18. The process of claim 12 wherein, in a first epitaxial process, said buffer layer and said active layer are each successively grown by progressive exposure to respective solutions contained in adjacent chambers of a multi-chambered crucible, said first epitaxial growth process being conducted at a temperature ranging from about 600° to 650° C., and said active layer consists of indium gallium arsenide, and, thereafter, in a second epitaxial growth process, said cover layer is separately grown at a temperature of about 473° C.
1. Field of the Invention
This invention lies in the field of lasers and light emitting diodes (LEDs), and, more particularly of InGaAs and InGaAsP lasers and LEDs and methods for their manufacture.
2. Prior Art
Conventional InGaAsP/InP lasers and light emitting diodes (LEDs) suitable for use as continuous wave (CW) optical transmitters over the wavelength (λ) range extending from about 1.2 to 1.5 microns (μm) are constructed on an n-doped, (100)-oriented InP crystalline substrate. The layer structure is successively composed of an n-doped InP buffer layer, of an n-conductive or p-conductive active InGaAsP layer of the corresponding gap wavelength, and of a p-doped InP cover layer. Such cover layer, in most instances, is also followed by a p+ -doped InGaAs(P) contact layer in order to reduce the contact resistance. These lasers and LEDs are presently preferably produced by means of liquid phase epitaxy.
The optical fibers employed in optical communications technology in fact have their attenuation minimum in the wavelength (λ) range extending from about 1.5 to 1.7 μm. In order to produce lasers and LEDs which emit in this important wavelength range, it is necessary to correspondingly increase the gap wavelength λg of the active InGaAsP layer. The highest gap wavelength λg in the system InGaAsP is reached in the limit case In0.53 Ga0.47 As when λg is about 1.65 μm. The emission wavelength λ of the ternary laser or of the ternary LED, lies in the range from about 1.65 through 1.70 μm, depending especially on the doping, the injection current, and the temperature. Given the traditional layer build-up by means of liquid phase epitaxy (LPE), however, the following difficulty occurs when λg is greater than or equal to 1.5 μm: The active InGaAs(P) layer is partially melted back by the subsequent Jn-P solution that serves for the growth of the InP layer.
In order to avoid this melt-back effect, a quaternary anti-meltback layer having a gap wavelength below that of the active layer is grown between the active layer and the cover layer, as described by Y. Noguchi, K. Takahei, Y. Suzuki, and H. Nagai in the Japanese Journal of Appl. Phys., Vol. 19, No. 12, Dec. 1982, pages L 759 through L 762. This so-called anti-meltback layer, however, reduces the confinement factor of the waveguide and must therefore be selected so as to be extremely thin (about 0.1 μm). This additional, extremely thin layer makes the LPE process more complicated, and, thus, less reproducible.
S. H. Groves and M. C. Plonko (Appl. Phys. Letters, Vol. 38, No. 12, June 1981, pages 1003 through 1004) have shown that meltback-free growth of InP on (100)-oriented In0.53 Ga0.47 As (and, thus, on InGaAsP as well) is possible from an Sn-In-P solution. The InP layer thus produced, however, is highly n-doped. It is therefore unsuitable for use as a cover layer for the known laser and LED structures based on n-InP substrates, since a p-doped InP cover layer is thereby required.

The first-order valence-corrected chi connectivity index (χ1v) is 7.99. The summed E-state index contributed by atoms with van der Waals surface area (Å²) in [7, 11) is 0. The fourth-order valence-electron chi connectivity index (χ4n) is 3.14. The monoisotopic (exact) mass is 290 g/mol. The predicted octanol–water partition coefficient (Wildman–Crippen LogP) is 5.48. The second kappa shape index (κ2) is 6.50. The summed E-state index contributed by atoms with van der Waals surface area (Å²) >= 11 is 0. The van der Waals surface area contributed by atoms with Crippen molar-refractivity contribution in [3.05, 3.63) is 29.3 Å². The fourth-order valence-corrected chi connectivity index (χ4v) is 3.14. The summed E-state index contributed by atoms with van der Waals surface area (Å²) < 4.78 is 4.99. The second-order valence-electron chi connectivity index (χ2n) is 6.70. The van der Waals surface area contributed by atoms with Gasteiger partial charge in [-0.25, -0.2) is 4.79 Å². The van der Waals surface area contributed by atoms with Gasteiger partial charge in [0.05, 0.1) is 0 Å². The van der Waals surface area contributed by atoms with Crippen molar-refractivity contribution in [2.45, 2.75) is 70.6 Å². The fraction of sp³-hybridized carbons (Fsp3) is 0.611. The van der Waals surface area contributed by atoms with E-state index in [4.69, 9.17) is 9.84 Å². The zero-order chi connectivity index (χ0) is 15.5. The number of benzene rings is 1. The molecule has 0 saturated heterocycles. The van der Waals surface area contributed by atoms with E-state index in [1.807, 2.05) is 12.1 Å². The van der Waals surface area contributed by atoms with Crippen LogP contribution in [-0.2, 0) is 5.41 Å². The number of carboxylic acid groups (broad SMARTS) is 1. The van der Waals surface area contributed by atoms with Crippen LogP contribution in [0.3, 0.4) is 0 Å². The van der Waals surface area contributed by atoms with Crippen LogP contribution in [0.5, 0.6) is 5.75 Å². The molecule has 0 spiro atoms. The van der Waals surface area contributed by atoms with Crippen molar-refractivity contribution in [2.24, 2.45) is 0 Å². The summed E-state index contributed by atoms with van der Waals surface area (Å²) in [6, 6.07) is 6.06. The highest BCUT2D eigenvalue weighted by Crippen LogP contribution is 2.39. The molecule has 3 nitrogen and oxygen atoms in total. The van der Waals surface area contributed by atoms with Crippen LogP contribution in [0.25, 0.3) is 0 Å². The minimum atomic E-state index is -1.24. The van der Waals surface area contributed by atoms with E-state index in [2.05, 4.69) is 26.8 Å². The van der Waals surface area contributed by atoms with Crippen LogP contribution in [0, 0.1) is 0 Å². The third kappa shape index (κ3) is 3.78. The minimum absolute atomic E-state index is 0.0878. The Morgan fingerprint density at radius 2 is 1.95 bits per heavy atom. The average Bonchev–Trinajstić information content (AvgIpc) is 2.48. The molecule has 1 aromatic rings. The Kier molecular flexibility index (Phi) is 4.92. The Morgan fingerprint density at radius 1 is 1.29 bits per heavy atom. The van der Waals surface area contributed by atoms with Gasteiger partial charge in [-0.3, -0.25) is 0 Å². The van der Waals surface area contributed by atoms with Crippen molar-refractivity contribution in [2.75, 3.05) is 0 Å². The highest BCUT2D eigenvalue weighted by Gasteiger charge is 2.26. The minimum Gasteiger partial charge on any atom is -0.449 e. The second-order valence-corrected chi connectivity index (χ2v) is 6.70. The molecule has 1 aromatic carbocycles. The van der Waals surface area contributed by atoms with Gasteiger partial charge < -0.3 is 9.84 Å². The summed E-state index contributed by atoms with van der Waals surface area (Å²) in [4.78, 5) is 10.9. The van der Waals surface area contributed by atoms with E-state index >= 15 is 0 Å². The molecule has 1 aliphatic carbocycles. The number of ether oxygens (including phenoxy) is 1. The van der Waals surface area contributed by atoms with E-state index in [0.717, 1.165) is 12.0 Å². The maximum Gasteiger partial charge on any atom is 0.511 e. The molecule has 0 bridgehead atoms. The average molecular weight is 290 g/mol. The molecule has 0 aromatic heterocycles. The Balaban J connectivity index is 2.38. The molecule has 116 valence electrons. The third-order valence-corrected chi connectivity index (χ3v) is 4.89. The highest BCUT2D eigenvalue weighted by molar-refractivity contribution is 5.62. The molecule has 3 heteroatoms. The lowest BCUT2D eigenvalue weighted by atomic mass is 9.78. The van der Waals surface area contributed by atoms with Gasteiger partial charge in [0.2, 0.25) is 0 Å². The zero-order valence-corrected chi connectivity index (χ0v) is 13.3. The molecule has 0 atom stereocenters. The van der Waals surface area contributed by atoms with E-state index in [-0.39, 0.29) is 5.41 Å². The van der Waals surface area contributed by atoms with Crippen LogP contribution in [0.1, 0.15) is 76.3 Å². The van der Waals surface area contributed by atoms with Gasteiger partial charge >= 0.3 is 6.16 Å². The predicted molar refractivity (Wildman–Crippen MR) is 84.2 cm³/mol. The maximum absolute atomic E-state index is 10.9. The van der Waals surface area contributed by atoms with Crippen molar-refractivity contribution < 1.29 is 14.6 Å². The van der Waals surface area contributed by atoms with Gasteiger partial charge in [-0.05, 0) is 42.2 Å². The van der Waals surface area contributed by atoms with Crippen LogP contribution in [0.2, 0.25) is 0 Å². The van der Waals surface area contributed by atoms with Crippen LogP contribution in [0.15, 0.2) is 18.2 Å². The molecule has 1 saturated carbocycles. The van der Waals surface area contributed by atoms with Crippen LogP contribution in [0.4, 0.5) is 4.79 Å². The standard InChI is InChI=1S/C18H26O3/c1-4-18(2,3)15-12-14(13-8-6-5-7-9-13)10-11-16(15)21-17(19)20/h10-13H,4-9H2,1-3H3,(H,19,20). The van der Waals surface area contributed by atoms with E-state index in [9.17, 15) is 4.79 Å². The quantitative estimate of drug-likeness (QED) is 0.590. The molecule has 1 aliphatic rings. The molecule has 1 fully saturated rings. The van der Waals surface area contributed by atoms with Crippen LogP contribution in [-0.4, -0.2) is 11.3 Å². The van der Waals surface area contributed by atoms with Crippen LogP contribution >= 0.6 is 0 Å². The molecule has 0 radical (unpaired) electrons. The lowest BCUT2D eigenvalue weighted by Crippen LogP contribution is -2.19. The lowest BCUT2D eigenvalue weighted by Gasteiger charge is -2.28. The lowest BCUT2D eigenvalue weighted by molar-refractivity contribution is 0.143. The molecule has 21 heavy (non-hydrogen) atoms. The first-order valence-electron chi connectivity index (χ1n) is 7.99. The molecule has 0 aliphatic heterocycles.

It is also known that the structuring of the epitaxial layer sequence in the form of a so-called "mushroom" structure can be carried out in order to produce an index-guided laser with a low threshold current and a high optical output power, as described by H. Burkhard and E. Kuphal in the Japanese Journal of Appl. Phys., Vol. 22, No. 11, Nov. 1983, pages L 721 through L 723. The "mushroom" structure lasers have electrical and optical properties which are equivalent to the usually produced so-called "buried hetero-structure lasers" (BH-lasers), but have the advantage of a far simpler technology, since only one epitaxial process is required in contrast to the two epitaxial processes required for BH-lasers.
More particularly, this invention relates to a new and very useful method for making Indium Gallium Arsenide Phosphide (InGaAsP) and Indium Galium Arsenide (InGaAs) double heterostructures for lasers and light emitting diodes (LEDs). Such method provides structures which are substantially uniform, which are grown by means of liquid phase epitaxy (LPE), which emit optical radiation in a wavelength (λ) range from about 1.2 to 1.7 microns (μm), and which contain no anti-meltback layer.
This invention further relates to the new and very useful lasers and LEDs which result from the practice of such method.
An object of the present invention is to provide improved InGaAsP and InGaAs double hetero-structures for lasers and LEDs which have an optical radiation emission wavelength (λ) range extending from about 1.2 to 1.7 m.
A further object is to provide lasers and LEDs of the classes above indicated which are grown by liquid phase epitaxy.
A further object is to provide a process for making structures for lasers and LEDs of the above indicated type wherein the active layer (of either quaternary InGaAsP or ternary InGaAs) is deposited by means of liquid phase epitaxy on a (100)-oriented crystalline p-InP substrate without an anti-meltback layer.
The anti-meltback layer is inventively avoided in that the meltback-free growth of InP from an Sn-In-P solution on the active InGaAsP, or, alternatively, InGaAs, layer is combined with an inverted layer format based on a p-conductive substrate. Consequently, the n-doped InP cover layer grown from the Sn-In-P solution has the correct conductivity type.